Scented geraniums (Pelargonium graveolens) are tender perennials, hardy to about 30°F. I grow them in pots, so they can be easily brought in for the winter. Of course, if you live in zone 8 or warmer, you can enjoy them in your garden year round. With pruning, they can be kept in a six or eight inch pot, but they will grow with abandon in a pot of twelve inches or more in size. Most varieties are upright, but some have a more trailing or compact habit. They appreciate good drainage, so they do well in containers or in raised beds. They'll grow best in full sun, but any spot with a few hours of late morning or afternoon sun will work.
These plants originate in Africa, and I had a chance to see a remarkable collection of species types at the Hortus Botanicus in Amsterdam. If you're used to bedding geraniums, you won't believe the size of these plants. They can grow to three feet or more in height, and the leaves of some are as large as my outstretched hand. Some of the larger varieties can be trained to a single-stem topiary form, for a striking effect. Over the years, they've been selected for fragrance, leaf form, plant habit, and bloom color, producing a remarkable selection of cultivars.
The variety of fragrance and foliage among scented geranium cultivars is astounding. From strong scents of lemon, rose, or mint to softer scents of spice and sweet fruit, there's a scent to suit every nose! For pure, sweet old rose fragrance, my favorite is ‘Attar of Roses', but some prefer the pungent musk of ‘Skeleton Rose', with its intricate leaves. Several varieties have pungent lemon scents, with slight variations. ‘Citronella' and 'Rober's Lemon Rose' smell just as you'd expect, while ‘Lady Grey' has a bright citrus smell like Lemon Pledge™. ‘Chocolate Mint' and ‘Peppermint Rose' both have a clean minty fragrance, but their foliage couldn't be more different in shape or texture.
As with other herbs, the fragrance of the foliage is released when you rub a leaf or run your hand over the plant. Place these plants where you'll be sure to brush against them regularly. They do well as single specimen pots, but I like to grow two or more complementary varieties in a large pot. I look for fun name combinations such as ‘Lime' with ‘Coconut' or ‘Apple' with ‘Cinnamon'. Both those combinations smell great together and offer the contrast of a crisp-leafed upright variety with a softer looking mounding or trailing plant. If you're looking for more compact varieties, try a sweet and spicy combination of ‘Cody's Wild Nutmeg' with ‘Peach' or ‘Strawberry'.
Scented geraniums also add wonderful foliage and fragrance to a mixed container. Annuals such as basils or fresh-faced violas tuck in nicely around the edges of a potted pelargonium. This year, I planted colorful oxalis around the edges of my scented geranium pots. I won't need to lift the tender oxalis tubers in fall; they can simply come inside with the rest of the pot. Likewise, if there's a tender lavender or non-hardy thyme you've wanted to try, tuck it in with a pelargonium and bring them all in together before frost.
As with other herbs, scented geraniums should be pinched back regularly. The larger varieties, in particular, tend to get leggy. Regular pinching encourages branching and makes a prettier plant. If a plant gets out of control, don't be afraid to prune it back pretty hard, leaving just a few new shoots near the base. The stems can get pretty tough, so scissors will work better than fingernails.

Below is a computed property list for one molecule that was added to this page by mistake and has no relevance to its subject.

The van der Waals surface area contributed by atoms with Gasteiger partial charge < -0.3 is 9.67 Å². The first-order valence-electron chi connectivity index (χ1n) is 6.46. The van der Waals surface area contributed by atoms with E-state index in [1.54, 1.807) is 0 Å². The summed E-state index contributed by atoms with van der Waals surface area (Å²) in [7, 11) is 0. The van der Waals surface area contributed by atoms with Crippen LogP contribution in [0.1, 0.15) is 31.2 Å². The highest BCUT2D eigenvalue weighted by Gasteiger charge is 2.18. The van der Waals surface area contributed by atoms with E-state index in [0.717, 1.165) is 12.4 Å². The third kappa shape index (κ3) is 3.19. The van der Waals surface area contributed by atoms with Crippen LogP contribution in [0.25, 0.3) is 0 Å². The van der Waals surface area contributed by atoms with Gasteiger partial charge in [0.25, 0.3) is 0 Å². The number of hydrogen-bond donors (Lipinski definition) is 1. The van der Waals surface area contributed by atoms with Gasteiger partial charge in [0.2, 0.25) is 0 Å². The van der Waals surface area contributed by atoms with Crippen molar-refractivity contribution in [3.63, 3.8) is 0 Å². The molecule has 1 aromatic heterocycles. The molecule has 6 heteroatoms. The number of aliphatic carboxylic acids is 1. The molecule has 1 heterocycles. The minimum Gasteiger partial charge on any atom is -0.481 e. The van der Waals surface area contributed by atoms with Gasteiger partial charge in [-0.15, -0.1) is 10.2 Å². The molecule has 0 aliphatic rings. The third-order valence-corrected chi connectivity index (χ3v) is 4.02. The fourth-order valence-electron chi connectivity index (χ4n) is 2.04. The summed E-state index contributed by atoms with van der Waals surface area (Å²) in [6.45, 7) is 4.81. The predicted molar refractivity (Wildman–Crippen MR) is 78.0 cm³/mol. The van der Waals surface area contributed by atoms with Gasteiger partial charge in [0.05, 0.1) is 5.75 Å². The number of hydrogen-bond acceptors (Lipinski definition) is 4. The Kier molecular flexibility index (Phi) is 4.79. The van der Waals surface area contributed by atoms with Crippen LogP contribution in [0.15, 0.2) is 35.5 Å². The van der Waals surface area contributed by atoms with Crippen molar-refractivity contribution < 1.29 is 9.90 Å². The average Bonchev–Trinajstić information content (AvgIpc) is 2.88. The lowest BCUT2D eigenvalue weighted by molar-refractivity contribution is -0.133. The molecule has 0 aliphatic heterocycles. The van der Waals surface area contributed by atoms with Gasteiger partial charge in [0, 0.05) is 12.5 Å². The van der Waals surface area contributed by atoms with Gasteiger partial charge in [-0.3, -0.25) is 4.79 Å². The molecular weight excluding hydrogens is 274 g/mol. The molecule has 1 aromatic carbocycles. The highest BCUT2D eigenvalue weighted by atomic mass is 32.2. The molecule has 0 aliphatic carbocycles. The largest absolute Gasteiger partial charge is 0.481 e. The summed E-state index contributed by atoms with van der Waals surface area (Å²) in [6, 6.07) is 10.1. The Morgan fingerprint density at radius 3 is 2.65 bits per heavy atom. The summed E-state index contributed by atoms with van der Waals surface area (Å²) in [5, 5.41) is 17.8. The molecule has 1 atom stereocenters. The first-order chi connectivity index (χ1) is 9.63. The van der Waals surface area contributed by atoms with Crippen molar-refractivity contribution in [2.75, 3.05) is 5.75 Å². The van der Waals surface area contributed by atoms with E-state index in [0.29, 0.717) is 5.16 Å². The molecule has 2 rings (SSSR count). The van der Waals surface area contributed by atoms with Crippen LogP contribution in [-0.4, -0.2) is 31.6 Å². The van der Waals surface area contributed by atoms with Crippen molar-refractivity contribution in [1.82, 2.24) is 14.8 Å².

What to do with those piles of lovely, scented leaves you've pruned off your plants? Dry them for potpourri or sachets! The dried leaves keep their scent for a long time, releasing a burst of fragrance any time you stir them up. I usually snip off the stems, but you could leave them on for a chunkier potpourri, maybe adding some dried orange peels or cinnamon sticks. A dear friend never let me throw away a single scented leaf when she lived next door; she collected all my snippings into a big fragrant bowl for her formal living room.
If you're thinking some of them smell good enough to eat, you're right!
The easiest way to get a touch of geranium into your cooking is to flavor sugar with the essential oils in the leaves. Layer fresh or dried leaves in a jar with granulated sugar, and let it sit for a week or so. When you sift out the leaves, you'll find the sugar has picked up a lovely flavor and scent. Imagine sprinkling rose geranium sugar on a little lemon cookie, or topping a tea cake with sugar flavored with spice-scented geraniums. You can also experiment with chopping a few fresh leaves into a fruit salad or adding them to an herbal tea.
What if you don't have sunny window space for an assortment of 12 inch pots over the winter? No need to build a greenhouse (at least not for that). You can take cuttings in fall and over-winter them in 4 inch pots on your windowsill or on a light shelf. Even a single small plant can add a breath of spring sweetness to a winter-grey room. Just rub a leaf or run your hand over the plant to release the fragrance. On days when I water the scented geranium pots in my sun room, the scent fills the whole house.
Scented geraniums are a wonderful way to bring the best scents of the rose garden and herb bed to your indoor and outdoor containers, all year round! They're easy to propagate, so you can build a collection of favorites by sharing and trading. Whether you love pungent mint and citronella or whether you favor sweeter scents of fruit and spice, you'll find a Pelargonium to absolutely fall in love with. And did I mention? They have pretty flowers, too!
Photos by Jill M. Nicolaus. Move your mouse over images and links for additional information (let the cursor hover for a few seconds, and a popup caption will appear).
Thanks to Sandy Mush Herb Nursery, for first introducing me to scented geraniums many years ago, and to DeBaggio's Herb Nursery, for supplying my Pelargonium habit!